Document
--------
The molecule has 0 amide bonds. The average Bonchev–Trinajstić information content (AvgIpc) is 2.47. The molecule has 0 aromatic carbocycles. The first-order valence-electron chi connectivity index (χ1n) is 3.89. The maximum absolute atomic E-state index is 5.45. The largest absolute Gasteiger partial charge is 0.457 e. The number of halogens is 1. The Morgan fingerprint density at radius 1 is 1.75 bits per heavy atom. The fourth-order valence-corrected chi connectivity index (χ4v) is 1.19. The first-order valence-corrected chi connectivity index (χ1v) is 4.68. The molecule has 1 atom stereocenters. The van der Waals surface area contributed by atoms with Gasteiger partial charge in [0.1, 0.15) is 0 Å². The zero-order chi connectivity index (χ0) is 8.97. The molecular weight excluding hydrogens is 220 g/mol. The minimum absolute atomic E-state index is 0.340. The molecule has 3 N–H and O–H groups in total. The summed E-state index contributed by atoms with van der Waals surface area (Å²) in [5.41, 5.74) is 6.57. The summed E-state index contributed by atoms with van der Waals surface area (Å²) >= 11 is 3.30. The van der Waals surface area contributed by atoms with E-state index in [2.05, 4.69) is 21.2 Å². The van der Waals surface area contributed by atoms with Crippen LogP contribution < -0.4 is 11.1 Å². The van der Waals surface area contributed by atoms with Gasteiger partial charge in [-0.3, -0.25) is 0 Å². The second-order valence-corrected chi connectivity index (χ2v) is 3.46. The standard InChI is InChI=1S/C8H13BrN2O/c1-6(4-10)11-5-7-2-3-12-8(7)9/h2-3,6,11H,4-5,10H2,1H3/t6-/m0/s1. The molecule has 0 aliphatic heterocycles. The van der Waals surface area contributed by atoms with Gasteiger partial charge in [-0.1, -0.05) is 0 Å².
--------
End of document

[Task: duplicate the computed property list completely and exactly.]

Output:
The molecule has 0 amide bonds. The average Bonchev–Trinajstić information content (AvgIpc) is 2.47. The molecule has 0 aromatic carbocycles. The first-order valence-electron chi connectivity index (χ1n) is 3.89. The maximum absolute atomic E-state index is 5.45. The largest absolute Gasteiger partial charge is 0.457 e. The number of halogens is 1. The Morgan fingerprint density at radius 1 is 1.75 bits per heavy atom. The fourth-order valence-corrected chi connectivity index (χ4v) is 1.19. The first-order valence-corrected chi connectivity index (χ1v) is 4.68. The molecule has 1 atom stereocenters. The van der Waals surface area contributed by atoms with Gasteiger partial charge in [0.1, 0.15) is 0 Å². The zero-order chi connectivity index (χ0) is 8.97. The molecular weight excluding hydrogens is 220 g/mol. The minimum absolute atomic E-state index is 0.340. The molecule has 3 N–H and O–H groups in total. The summed E-state index contributed by atoms with van der Waals surface area (Å²) in [5.41, 5.74) is 6.57. The summed E-state index contributed by atoms with van der Waals surface area (Å²) >= 11 is 3.30. The van der Waals surface area contributed by atoms with E-state index in [2.05, 4.69) is 21.2 Å². The van der Waals surface area contributed by atoms with Crippen LogP contribution < -0.4 is 11.1 Å². The van der Waals surface area contributed by atoms with Gasteiger partial charge in [-0.3, -0.25) is 0 Å². The second-order valence-corrected chi connectivity index (χ2v) is 3.46. The standard InChI is InChI=1S/C8H13BrN2O/c1-6(4-10)11-5-7-2-3-12-8(7)9/h2-3,6,11H,4-5,10H2,1H3/t6-/m0/s1. The molecule has 0 aliphatic heterocycles. The van der Waals surface area contributed by atoms with Gasteiger partial charge in [-0.1, -0.05) is 0 Å².